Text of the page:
Funded by: NIDDK NIH HHS: R01 DK38848, R01 DK52131

    The Journal of biological chemistry 2000;275;41;32331-7

  • CLP-36 PDZ-LIM protein associates with nonmuscle alpha-actinin-1 and alpha-actinin-4.

    Vallenius T, Luukko K and Mäkelä TP

    Haartman Institute & Biocentrum Helsinki, University of Helsinki, 00014 Helsinki, Finland.

    The PDZ-LIM family of proteins (Enigma/LMP-1, ENH, ZASP/Cypher, RIL, ALP, and CLP-36) has been suggested to act as adapters that direct LIM-binding proteins to the cytoskeleton. Most interactions of PDZ-LIM proteins with the cytoskeleton have been identified in striated muscle, where several PDZ-LIM proteins are predominantly expressed. By contrast, CLP-36 mRNA is expressed in several nonmuscle tissues, and here we demonstrate high expression of CLP-36 in epithelial cells by in situ hybridization analysis. Our subcellular localization studies indicate that in nonmuscle cells, CLP-36 protein localizes to actin stress fibers. This localization is mediated via the PDZ domain of CLP-36 that associates with the spectrin-like repeats of alpha-actinin. Interestingly, immunoprecipitation and matrix-assisted laser desorption/ionization time-of-flight mass spectrometry analysis indicate that both nonmuscle alpha-actinin-1 and alpha-actinin-4 form complexes with CLP-36. The high expression of alpha-actinin-4 in the colon, together with these results, suggests a specific function for the alpha-actinin-4-CLP-36 complex in the colonic epithelium. More generally, results presented here demonstrate that the association of PDZ-LIM proteins with the cytoskeleton extends to the actin stress fibers of nonmuscle cells.

    The Journal of biological chemistry 2000;275;15;11100-5

  • Mutations in ACTN4, encoding alpha-actinin-4, cause familial focal segmental glomerulosclerosis.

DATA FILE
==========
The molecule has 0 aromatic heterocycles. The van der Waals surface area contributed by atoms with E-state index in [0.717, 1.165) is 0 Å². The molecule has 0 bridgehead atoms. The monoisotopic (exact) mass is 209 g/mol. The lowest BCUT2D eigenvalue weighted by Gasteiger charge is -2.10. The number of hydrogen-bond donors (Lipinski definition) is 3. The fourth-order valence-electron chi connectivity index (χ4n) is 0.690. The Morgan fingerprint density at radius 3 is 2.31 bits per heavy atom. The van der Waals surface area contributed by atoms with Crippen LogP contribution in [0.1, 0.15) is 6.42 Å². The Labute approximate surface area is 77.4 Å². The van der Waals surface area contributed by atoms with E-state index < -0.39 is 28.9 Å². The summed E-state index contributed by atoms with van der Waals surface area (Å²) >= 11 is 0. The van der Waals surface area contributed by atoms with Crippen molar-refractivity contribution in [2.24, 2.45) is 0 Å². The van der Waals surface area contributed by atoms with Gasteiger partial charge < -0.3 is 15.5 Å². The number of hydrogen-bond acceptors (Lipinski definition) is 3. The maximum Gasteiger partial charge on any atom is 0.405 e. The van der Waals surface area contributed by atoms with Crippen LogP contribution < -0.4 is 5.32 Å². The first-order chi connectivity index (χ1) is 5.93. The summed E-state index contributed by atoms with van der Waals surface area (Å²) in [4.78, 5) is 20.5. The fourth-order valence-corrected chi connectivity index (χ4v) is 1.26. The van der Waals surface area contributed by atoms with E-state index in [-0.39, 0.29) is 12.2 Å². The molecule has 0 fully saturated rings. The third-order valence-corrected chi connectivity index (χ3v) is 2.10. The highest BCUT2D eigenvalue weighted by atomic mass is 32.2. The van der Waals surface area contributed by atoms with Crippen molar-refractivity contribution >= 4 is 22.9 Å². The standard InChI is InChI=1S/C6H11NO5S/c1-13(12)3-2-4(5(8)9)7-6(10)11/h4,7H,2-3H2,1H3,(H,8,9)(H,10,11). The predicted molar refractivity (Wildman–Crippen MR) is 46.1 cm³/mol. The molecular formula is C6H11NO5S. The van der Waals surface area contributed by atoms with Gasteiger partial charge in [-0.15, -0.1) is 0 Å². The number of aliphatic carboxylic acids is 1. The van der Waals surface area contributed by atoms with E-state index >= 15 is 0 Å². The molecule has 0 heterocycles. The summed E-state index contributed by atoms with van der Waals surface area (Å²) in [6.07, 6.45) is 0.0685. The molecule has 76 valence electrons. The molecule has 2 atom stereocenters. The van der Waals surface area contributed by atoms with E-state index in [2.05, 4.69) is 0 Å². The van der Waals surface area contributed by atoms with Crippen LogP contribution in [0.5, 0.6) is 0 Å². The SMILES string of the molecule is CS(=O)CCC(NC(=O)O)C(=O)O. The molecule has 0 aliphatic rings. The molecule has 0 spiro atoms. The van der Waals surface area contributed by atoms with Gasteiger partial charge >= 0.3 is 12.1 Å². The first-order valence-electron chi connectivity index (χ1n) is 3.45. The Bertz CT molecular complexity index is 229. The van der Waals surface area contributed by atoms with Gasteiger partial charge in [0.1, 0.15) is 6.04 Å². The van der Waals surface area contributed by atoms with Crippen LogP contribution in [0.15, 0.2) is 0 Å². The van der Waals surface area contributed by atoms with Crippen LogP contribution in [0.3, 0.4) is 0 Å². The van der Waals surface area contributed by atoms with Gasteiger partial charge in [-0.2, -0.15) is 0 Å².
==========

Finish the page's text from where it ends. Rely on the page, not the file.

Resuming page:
Kaplan JM, Kim SH, North KN, Rennke H, Correia LA, Tong HQ, Mathis BJ, Rodríguez-Pérez JC, Allen PG, Beggs AH and Pollak MR

    Renal and Brigham and Women's Hospital, Harvard Medical School, Boston, Massachusetts, USA.

    Focal and segmental glomerulosclerosis (FSGS) is a common, non-specific renal lesion. Although it is often secondary to other disorders, including HIV infection, obesity, hypertension and diabetes, FSGS also appears as an isolated, idiopathic condition. FSGS is characterized by increased urinary protein excretion and decreasing kidney function. Often, renal insufficiency in affected patients progresses to end-stage renal failure, a highly morbid state requiring either dialysis therapy or kidney transplantation. Here we present evidence implicating mutations in the gene encoding alpha-actinin-4 (ACTN4; ref. 2), an actin-filament crosslinking protein, as the cause of disease in three families with an autosomal dominant form of FSGS. In vitro, mutant alpha-actinin-4 binds filamentous actin (F-actin) more strongly than does wild-type alpha-actinin-4. Regulation of the actin cytoskeleton of glomerular podocytes may be altered in this group of patients. Our results have implications for understanding the role of the cytoskeleton in the pathophysiology of kidney disease and may lead to a better understanding of the genetic basis of susceptibility to kidney damage.

    Funded by: NIAMS NIH HHS: AR02026, AR44345; NIDDK NIH HHS: DK54931; ...

    Nature genetics 2000;24;3;251-6